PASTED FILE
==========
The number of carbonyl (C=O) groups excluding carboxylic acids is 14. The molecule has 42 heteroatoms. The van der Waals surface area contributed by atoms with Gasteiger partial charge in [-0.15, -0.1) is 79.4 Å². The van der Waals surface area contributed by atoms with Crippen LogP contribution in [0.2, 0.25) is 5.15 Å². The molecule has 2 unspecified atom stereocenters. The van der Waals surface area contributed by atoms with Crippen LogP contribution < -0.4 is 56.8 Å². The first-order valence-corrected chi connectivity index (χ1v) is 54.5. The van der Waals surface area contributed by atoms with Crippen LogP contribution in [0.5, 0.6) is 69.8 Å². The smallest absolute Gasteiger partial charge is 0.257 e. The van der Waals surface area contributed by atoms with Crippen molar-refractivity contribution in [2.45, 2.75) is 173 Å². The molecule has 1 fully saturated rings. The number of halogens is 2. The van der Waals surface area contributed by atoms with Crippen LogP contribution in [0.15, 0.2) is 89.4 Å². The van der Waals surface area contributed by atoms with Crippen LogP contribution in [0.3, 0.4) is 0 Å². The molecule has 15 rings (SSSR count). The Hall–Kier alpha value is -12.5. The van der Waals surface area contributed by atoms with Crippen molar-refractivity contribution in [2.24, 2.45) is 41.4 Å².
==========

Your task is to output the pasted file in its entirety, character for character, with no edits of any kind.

The number of carbonyl (C=O) groups excluding carboxylic acids is 14. The molecule has 42 heteroatoms. The van der Waals surface area contributed by atoms with Gasteiger partial charge in [-0.15, -0.1) is 79.4 Å². The van der Waals surface area contributed by atoms with Crippen LogP contribution in [0.2, 0.25) is 5.15 Å². The molecule has 2 unspecified atom stereocenters. The van der Waals surface area contributed by atoms with Crippen LogP contribution < -0.4 is 56.8 Å². The first-order valence-corrected chi connectivity index (χ1v) is 54.5. The van der Waals surface area contributed by atoms with Crippen LogP contribution in [0.5, 0.6) is 69.8 Å². The smallest absolute Gasteiger partial charge is 0.257 e. The van der Waals surface area contributed by atoms with Crippen molar-refractivity contribution in [2.45, 2.75) is 173 Å². The molecule has 1 fully saturated rings. The number of halogens is 2. The van der Waals surface area contributed by atoms with Crippen LogP contribution in [0.15, 0.2) is 89.4 Å². The van der Waals surface area contributed by atoms with Crippen LogP contribution in [0.3, 0.4) is 0 Å². The molecule has 15 rings (SSSR count). The Hall–Kier alpha value is -12.5. The van der Waals surface area contributed by atoms with Crippen molar-refractivity contribution in [2.24, 2.45) is 41.4 Å².